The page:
Carrot (IAP – Cat Costumes, Icons)
If you’re looking to complete your tasks in a fun way, Carrot is definitely the best option for you. Carrot is your personal assistant who rewards you for completing tasks, but punishes you for being lazy.
While task managing features are limited to a single list – with reminders being unlocked for free later in the “game” – the sarcastic attitude Carrot has towards you will keep you smiling and motivate you to complete your todo list. While the concept is fun, it’s task managing rivals only Apple’s own Reminders.app.
I like Swipes because it has the look and feel of a lightweight manager, but in fact can be used more powerfully. Anyone familiar with Mailbox will know that the ability to snooze emails is a godsend. Swipes has taken this simple, yet important feature and brought it to task management.
All times can be manually adjusted, with the options to snooze until tomorrow, the weekend and next week, among others. Additionally, tasks can be set as priorities, so you can see what must really be focused on at a glance. Finally, tasks can be given tags. I set up “Errands, School, and Work.”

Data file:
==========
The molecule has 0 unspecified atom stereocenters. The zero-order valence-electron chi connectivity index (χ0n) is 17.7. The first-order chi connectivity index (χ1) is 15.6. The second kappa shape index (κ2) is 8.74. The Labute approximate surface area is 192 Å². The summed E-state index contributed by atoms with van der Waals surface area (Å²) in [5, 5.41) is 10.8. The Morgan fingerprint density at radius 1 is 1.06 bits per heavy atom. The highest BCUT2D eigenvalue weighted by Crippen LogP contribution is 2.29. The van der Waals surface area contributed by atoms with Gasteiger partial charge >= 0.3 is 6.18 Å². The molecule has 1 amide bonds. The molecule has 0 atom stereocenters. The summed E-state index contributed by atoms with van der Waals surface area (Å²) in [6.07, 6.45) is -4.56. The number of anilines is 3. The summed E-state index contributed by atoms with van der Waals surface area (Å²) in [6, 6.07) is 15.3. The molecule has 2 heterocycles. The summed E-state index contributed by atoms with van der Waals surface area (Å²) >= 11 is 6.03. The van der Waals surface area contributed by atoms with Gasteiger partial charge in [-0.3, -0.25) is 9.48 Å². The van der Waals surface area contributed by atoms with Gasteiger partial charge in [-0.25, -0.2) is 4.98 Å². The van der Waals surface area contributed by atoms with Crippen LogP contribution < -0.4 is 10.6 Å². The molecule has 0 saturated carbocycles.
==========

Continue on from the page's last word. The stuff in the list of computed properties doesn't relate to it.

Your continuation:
I used to feel intimidated by tags in all kinds of services, but I’ve begun to warm up to them. They’re a more effective way to organize than categories.
Clear (IAP – Sounds)
Frankly, I’ve never seen Clear as a todo list app. Their recent addition of reminders for items, while useful, doesn’t convince me. Clear is a beautiful app, its gestures and themes make using it a wonderful experience. However, when it comes down to managing my tasks, I found it didn’t do a very good job of convincing me. That said, I use Clear all the time for lists (grocery, movies to watch, etc.).
Taasky (IAP – Analytics)
Taasky is interesting. While it seems to be leaning towards the basic side, something about it compels me. It allows for multiple lists, and you can add notes and reminders. Marking important tasks is emphasized in a way I haven’t seen before: Moving the task to the top and dramatically increasing its font size.
You can even view stats “about your productivity” for an additional 99¢. I don’t like how marking tasks as completed keeps them in the list until you swipe to delete them, but that is easily overlooked. Taasky looks great, and if you want a minimal app with hidden superpowers, I recommend trying it out.
Wunderlist (IAP – Additional Features)